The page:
Linux Tutorial Series

Linux Tutorial Series – 116 – The chmod command

Here is the video version, if you prefer it:

Let’s talk about how to change the permissions of a file. To do so, let’s first talk about octal and binary numbers. Before you get all whiny and say “Oh jeez, why binary? Why do I need to know binary?”. Well, you don’t really, but I think it greatly simplifies things, so that’s why.

Let’s look at user permissions (same applies for group and world permissions). If you have:


that could be represented in binary as:


since binary has only two digits – 0 and 1 – so this could be a valid choice. We have a 1 where we have the right to modify the file in a certain way “enabled” and 0 where we have the right to modify the file in a certain way disabled.

Now, how do we read 110 in binary? Let’s first see how do we read it in decimal.

What you actually do is this: 110 is 0 * 10^0 + 1 * 10^1 + 1 * 10^2 (looking the digits from right to left, where ^ is the exponentiation operator). That is, the rightmost digit is the least significant one and it gets multiplied by 10^0. The digit to the left of it is multiplied by 10^1 and so on. The same is in binary, but instead of using base 10, we use base 2. So 110 will be:

0 * 2^0 + 1 * 2^1 + 1 * 2^2 = 6

Now, let’s pay attention to the highest possible number with 3 digits in binary, which is 111. By following the same logic 111 in binary is 7 in octal (1 * 2^0 + 1 * 2^1 + 2 * 2^2 = 7). Note that octal has 8 digits – 0 through 7.

So now, the problem reduces to: Figure out what octal digit represents the file permissions we want. Let me give you a list:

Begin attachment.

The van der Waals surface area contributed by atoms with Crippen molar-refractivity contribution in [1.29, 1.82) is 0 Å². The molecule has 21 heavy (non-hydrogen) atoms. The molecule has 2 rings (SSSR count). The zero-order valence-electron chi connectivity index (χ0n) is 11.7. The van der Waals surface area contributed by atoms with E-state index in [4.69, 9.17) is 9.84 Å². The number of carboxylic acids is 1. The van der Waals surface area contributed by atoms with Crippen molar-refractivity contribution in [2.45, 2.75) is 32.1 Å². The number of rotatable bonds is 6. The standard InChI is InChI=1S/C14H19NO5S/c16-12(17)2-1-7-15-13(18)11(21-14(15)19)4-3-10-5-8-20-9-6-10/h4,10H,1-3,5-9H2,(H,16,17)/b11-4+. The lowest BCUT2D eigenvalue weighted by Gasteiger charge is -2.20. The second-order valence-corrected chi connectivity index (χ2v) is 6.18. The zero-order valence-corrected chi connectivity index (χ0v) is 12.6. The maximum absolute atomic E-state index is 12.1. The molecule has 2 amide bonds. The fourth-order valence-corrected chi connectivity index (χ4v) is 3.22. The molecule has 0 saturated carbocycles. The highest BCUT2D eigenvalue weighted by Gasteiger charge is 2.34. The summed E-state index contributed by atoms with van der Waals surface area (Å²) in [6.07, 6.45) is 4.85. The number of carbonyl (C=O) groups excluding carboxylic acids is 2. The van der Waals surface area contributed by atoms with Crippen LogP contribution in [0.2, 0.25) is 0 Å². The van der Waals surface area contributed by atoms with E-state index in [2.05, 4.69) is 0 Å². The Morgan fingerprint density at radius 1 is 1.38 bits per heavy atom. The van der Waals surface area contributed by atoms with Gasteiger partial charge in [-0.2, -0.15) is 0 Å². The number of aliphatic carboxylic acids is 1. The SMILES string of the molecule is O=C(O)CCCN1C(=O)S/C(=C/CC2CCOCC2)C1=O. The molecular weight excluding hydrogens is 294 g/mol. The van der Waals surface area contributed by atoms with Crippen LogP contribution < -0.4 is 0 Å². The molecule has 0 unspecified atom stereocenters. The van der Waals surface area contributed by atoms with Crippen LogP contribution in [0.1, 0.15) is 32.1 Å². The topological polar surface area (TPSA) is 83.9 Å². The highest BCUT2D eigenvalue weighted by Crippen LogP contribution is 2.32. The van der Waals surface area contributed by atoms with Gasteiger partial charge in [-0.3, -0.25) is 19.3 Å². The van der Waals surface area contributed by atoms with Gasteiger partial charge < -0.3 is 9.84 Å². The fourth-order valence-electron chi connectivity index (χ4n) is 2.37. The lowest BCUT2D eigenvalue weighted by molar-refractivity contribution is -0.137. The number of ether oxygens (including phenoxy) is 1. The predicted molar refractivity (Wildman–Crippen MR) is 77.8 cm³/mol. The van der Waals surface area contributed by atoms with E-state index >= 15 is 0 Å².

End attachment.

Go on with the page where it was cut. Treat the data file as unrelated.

• 0 in octal – 000 in binary
  • 1 in octal – 001 in binary
  • 2 in octal – 010 in binary
  • 3 in octal – 011 in binary
  • 4 in octal – 100 in binary
  • 5 in octal – 101 in binary
  • 6 in octal – 110 in binary
  • 7 in octal – 111 in binary

When you look at binary representations of the octal numbers, you can see the correspondence. For example, 5 in octal is 101 in binary, which would look like r-x, meaning we are able to read and execute the file in question.

Now we can come to chmod. chmod is used to change file permissions. It is used as follows:

chmod <filePermissions> <file>

where <filePermissions> are 3 octal numbers in a row, each representing permissions for the user, the group and the world, respectively. Only the file owner or the superuser can change file permissions. (Shotts, 2019)

Example chmod command:

mislav@mislavovo-racunalo:~/Linux_folder$ chmod 600 aba.txt

You can also use symbolic notation to change permissions (you can check out the man pages for chmod or you can Google how to use symbolic notation with chmod), but I believe that octal is easier to use once you understand it. I do use chmod +x file to add executable permissions to a file and that is a fast way to do so, but whenever I need anything more that that, I use binary file permissions.

Hope you learned something useful!


Shotts, W. (2019). The Linux Command Line, Fifth Internet Edition. Retrieved from Pages 118-122